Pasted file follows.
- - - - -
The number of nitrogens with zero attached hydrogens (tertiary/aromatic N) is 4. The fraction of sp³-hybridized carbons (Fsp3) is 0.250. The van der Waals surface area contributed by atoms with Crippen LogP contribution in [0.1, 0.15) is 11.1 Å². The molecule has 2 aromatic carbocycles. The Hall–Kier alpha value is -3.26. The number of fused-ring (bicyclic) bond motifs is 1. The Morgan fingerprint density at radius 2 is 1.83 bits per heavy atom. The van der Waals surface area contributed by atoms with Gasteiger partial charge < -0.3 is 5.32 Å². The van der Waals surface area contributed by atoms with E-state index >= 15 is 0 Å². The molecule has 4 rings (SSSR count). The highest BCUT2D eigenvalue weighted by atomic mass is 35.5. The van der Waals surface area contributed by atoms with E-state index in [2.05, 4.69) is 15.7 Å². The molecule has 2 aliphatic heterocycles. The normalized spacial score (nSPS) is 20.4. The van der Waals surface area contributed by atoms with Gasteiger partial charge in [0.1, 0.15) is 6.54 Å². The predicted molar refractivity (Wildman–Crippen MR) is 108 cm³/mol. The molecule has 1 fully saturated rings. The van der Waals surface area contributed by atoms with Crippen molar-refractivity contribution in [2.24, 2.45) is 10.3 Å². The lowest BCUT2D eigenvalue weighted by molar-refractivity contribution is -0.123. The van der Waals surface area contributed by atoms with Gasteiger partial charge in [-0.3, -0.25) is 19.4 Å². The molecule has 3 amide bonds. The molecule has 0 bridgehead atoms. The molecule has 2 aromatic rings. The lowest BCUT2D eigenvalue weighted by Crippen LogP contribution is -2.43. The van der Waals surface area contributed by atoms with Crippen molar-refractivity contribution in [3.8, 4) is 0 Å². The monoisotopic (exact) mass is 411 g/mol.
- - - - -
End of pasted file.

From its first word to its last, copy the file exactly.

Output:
The number of nitrogens with zero attached hydrogens (tertiary/aromatic N) is 4. The fraction of sp³-hybridized carbons (Fsp3) is 0.250. The van der Waals surface area contributed by atoms with Crippen LogP contribution in [0.1, 0.15) is 11.1 Å². The molecule has 2 aromatic carbocycles. The Hall–Kier alpha value is -3.26. The number of fused-ring (bicyclic) bond motifs is 1. The Morgan fingerprint density at radius 2 is 1.83 bits per heavy atom. The van der Waals surface area contributed by atoms with Gasteiger partial charge < -0.3 is 5.32 Å². The van der Waals surface area contributed by atoms with E-state index >= 15 is 0 Å². The molecule has 4 rings (SSSR count). The highest BCUT2D eigenvalue weighted by atomic mass is 35.5. The van der Waals surface area contributed by atoms with E-state index in [2.05, 4.69) is 15.7 Å². The molecule has 2 aliphatic heterocycles. The normalized spacial score (nSPS) is 20.4. The van der Waals surface area contributed by atoms with Gasteiger partial charge in [0.1, 0.15) is 6.54 Å². The predicted molar refractivity (Wildman–Crippen MR) is 108 cm³/mol. The molecule has 1 fully saturated rings. The van der Waals surface area contributed by atoms with Crippen molar-refractivity contribution in [2.24, 2.45) is 10.3 Å². The lowest BCUT2D eigenvalue weighted by molar-refractivity contribution is -0.123. The van der Waals surface area contributed by atoms with Gasteiger partial charge in [-0.3, -0.25) is 19.4 Å². The molecule has 3 amide bonds. The molecule has 0 bridgehead atoms. The molecule has 2 aromatic rings. The lowest BCUT2D eigenvalue weighted by Crippen LogP contribution is -2.43. The van der Waals surface area contributed by atoms with Crippen molar-refractivity contribution in [3.8, 4) is 0 Å². The monoisotopic (exact) mass is 411 g/mol.